When you think of the nation’s capital, low carbon footprint and green living don’t exactly come to mind, especially when you find yourself sitting in traffic for hours on the I-495 beltway. However, Cooking Light magazine recently ranked Washington, D.C. third on its top 20 healthiest U.S. cities list. The city was evaluated on its abundance of organic markets, expanse of green space for an urban area, and its pedestrian-friendly atmosphere.
Green Guide To Washington, D.C.
By air, you’ll probably arrive into one of DC’s two major airports – Ronald Reagan Washington National Airport (DCA), or Washington Dulles International Airport (IAD). From DCA for just $1.65 one way, the city center is a short 15 minute subway ride directly from the airport. From IAD, a $9.00 bus pass on the Washington Flyer coach bus drops you off at the Metro West Falls Church subway station in about 30 minutes or the cheaper Metrobus takes you directly to L’Enfant Plaza station for just $3.00
If entering the district by train, all Amtrak, MARC and VRE commuter trains arrive into Washington, D.C.’s Union Station. From there, you can connect with its metro rail system and ride around the city. By bus, the Greyhound Bus Terminal sits directly behind Union Station on the Metrorail’s Red Line. Washington, D.C. boasts one of the cleanest and most accessible subway systems in the country and also covers significant areas within its neighboring states of Maryland and Virginia.
Washington, D.C. is renown world-wide for its wealth of museums per square area from the instantly recognizable Washington Monument to the Smithsonian Institute with its slew of free museums. The landscape is dotted with history-laden memorials such as the Lincoln Memorial, Jefferson Memorial, National World War II Memorial, Korean War Veterans Memorial, and Vietnam Veterans Memorial, most within walking distance from each other if you’re up for the task or at the very least metro accessible.
Arts and Culture
There is no shortage of things to do in Washington, D.C. and the Washington Post maintains an extensive Arts and Culture guide to the city.
From the freshest fruits and vegetables to other home-made organic products, you’re sure to find what you need in one of Washington, D.C.’s numerous farmers’ markets. The famous Eastern Market, located on 7th St. between C St. and North Carolina Ave is the only 19th century market in the region still operating today. In addition to a farmers’ market which is open on Saturdays and Sundays, it hosts a flea market and an arts and crafts market. Other area markets include FreshFarm markets which organizes markets in neighborhoods such as Dupont Circle, Foggy Bottom, and Penn Quarter with over 30 farmers providing fresh bread, poultry, prosciutto, cheeses, and pies in addition to produce. Be sure to check out About.com’s comprehensive listing of Washington D.C area markets.
Known as American’s Front Yard, and an instantly recognizable sight in movies such as Forrest Gump, the National Mall is a large city center park which links various monuments and connects key government buildings. On any day, rain or shine, you can find residents jogging or simply enjoying an outdoor lunch in the park. There are many other green spaces and trails around the District. The enormous Rock Creek Park, twice the size of New York’s Central Park, Potomac Park, as well as Anacostia Park which boasts recreational opportunities such as boating provide solace from the urban jungle. Also located in DC, is the United States National Arboretum, a major center for botanical research with a wide assortment of flora and trees.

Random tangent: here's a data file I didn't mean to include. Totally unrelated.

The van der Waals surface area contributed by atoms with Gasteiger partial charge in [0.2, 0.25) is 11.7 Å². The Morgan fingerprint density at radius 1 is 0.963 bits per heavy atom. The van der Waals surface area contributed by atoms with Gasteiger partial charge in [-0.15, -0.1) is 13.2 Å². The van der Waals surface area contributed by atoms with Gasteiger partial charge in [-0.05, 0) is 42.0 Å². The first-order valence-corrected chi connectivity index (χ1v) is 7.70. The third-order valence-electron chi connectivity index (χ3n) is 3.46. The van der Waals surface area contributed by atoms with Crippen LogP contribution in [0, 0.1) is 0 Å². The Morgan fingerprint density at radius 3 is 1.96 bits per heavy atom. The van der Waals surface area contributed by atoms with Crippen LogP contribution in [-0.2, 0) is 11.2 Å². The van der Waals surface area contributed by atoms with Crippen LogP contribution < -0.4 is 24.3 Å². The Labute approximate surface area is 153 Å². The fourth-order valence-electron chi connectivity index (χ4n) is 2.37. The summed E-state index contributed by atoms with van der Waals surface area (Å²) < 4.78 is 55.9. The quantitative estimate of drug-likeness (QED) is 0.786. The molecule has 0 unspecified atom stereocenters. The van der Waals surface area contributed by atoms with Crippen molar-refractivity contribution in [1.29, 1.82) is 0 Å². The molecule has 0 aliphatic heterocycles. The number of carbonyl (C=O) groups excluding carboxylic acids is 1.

It’s no secret that the nation’s capital is a cultural melting pot of influences from all over the world. From neighborhoods such as Chinatown to Dupont Circle, a bad meal in D.C. is pretty hard to come by. However, there are a couple eats going the extra mile. Cashion’s Eat Place located in the famous Adams Morgan district provides a slew of scrumptious, organic dishes. Restaurant Nora is an upscale restaurant and was the first to be certified organic in the country. Hook located in Georgetown provides seafood and other local organic produce. The wildly popular and eco-friendly hotspot, Java Green, is setting a great example by using wind power to offset its carbon footprint, using biodegradable products, and supporting small farmers by participating in fair trade. VegDC, touted as the vegetation guide to Washington, D.C. provides a listing of restaurants and organizations.
Green TravelHub provides a list of “green” hotels in the D.C area from the low end Days Inn to the pricier Fairmont Hotel, all doing their part to conserve energy and water using efficient lighting, low flow showers and toilets, and actively recycling. For the budget conscious traveler, the American Guest House, a Bed and Breakfast located in Dupont Circle provides quaint rooms and complimentary hot breakfast serve daily. The Kalorama Guest House is a bed and breakfast with two locations: a Victorian townhouse in Adams Morgan, and a location in Woodley Park On the high end, Hotel Palomar located in Dupont Circle is an eco-friendly boutique hotel that recycles, provides organic beverages, using soy-based ink, uses energy efficient bulbs, and uses low flow systems in an effort to conserve water and reduce its environmental impact.
Green Festival held every year in the District and other cities around the country is a way for environmentally conscious organizations and individuals to trade ideas, network, and build the promote lifestyle. Other great resources include National Geographic’s Green Guide and GridSkipper’s Your Eco-Friendly Guide to the District.